Maritimers digging out after blizzard rocks region

Maritimers are digging out today from a blizzard that slammed much of the region today. The low-pressure system bringing warmer temperatures to the rest of the Maritimes is expected to bring snow, ice pellets, freezing rain and rain to New Brunswick on Monday.

Road, sidewalk crews playing catchup after storm sweeps across Atlantic Seaboard

Maritimers are digging out today from a blizzard that  slammed much of the region Friday.
Maritimers were busy on Saturday trying to dig out from underneath snow dumped by Friday's blizzard. (Anjuli Patil/CBC)

The hardest hit areas appear to be the southwestern edges of Nova Scotia and all along the Atlantic coastline.

Weather in the region is expected to get warmer, according to Environment Canada. A  warming trend is set to begin Sunday, followed by rain, windy and mild conditions on Monday. However, the long-range forecast shows temperatures are expected to fall back below freezing on Tuesday that could be trouble for road crews and drivers.

Weather warnings across P.E.I. and Nova Scotia were lifted Saturday.

For New Brunswick, Environment Canada has issued a special weather statement, as the low-pressure system bringing warmer temperatures to the rest of the Maritimes is expected to bring a mixed bag of snow, ice pellets, freezing rain and rain on Monday.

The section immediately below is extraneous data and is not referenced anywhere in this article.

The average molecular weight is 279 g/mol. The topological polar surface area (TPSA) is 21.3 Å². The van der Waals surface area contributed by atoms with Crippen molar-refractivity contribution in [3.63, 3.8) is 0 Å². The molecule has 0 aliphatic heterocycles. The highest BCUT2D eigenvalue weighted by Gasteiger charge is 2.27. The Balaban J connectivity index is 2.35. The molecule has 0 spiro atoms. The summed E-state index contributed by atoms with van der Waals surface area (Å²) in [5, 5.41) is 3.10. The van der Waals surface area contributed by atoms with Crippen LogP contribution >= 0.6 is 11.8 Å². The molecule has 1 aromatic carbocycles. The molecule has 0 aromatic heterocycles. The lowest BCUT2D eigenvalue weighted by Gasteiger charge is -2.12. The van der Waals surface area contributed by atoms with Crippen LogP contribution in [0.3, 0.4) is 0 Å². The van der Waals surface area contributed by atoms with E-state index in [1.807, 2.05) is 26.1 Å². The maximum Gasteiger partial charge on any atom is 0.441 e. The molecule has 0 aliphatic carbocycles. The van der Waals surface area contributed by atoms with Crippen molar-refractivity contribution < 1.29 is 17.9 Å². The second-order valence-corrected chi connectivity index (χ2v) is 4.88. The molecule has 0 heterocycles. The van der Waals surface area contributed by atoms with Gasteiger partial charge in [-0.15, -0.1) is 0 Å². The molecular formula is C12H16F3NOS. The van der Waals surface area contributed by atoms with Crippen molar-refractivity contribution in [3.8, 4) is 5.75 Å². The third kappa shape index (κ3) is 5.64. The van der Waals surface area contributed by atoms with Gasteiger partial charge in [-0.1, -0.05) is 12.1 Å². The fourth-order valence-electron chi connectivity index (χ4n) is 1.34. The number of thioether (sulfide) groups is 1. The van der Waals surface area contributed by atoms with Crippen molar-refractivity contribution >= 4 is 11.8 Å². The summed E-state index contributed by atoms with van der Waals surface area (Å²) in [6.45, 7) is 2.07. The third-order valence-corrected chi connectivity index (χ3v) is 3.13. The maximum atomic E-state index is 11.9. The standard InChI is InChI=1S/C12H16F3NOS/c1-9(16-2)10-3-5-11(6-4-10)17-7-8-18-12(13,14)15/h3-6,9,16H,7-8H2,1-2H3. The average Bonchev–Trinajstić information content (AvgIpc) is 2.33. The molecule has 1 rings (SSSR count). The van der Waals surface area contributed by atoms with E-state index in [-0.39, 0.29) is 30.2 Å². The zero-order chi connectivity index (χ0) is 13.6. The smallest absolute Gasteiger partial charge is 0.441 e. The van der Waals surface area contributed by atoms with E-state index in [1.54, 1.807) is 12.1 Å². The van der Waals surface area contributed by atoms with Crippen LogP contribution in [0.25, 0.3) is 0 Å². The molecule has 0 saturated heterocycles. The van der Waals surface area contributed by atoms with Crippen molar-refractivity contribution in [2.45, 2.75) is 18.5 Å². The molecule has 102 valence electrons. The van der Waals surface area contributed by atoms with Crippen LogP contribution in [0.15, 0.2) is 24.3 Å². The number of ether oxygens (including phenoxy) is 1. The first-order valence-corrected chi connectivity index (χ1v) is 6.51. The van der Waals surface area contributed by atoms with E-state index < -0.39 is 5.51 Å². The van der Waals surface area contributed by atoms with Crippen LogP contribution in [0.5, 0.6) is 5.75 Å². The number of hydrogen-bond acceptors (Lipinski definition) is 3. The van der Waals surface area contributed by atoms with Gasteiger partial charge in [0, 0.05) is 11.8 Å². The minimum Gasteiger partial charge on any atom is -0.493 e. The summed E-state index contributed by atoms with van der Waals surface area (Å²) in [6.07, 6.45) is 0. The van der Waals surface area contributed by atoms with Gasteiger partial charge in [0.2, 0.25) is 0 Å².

"Precipitation ahead of this low will likely begin as snow for much of [New Brunswick]," the weather service said. "The snow is expected to change over to ice pellets and freezing rain, and then finally to rain as temperatures warm."

Friday's weather forced Halifax Metro Transit buses and non-emergency police vehicles off the roads. Bus service in the Halifax area resumed Saturday, with a few routes remaining in transit snow plans

Tractor-trailers collide

There were reports of a few cars off the roads.

Many sidewalks were snow covered and difficult to navigate Saturday morning. (Cassie Williams/CBC)

The most notable was the shutdown of Highway 104 between Havre Boucher and Tracadie Friday night after two tractor- trailers collided. One of the drivers received minor injuries.

The road remained closed Saturday morning, with traffic being rerouted onto the snow-covered Route 4. 

The Nova Scotia communities of Shelburne and Yarmouth received more than 19 centimetres of snow, with much of the rest of the province receiving about 20 centimetres. The North Shore and northern Cape Breton received the least amount of snow  between five and 10 centimetres.

Prince Edward Island and New Brunswick also received between five and 10 centimetres. 

With files from The Canadian Press


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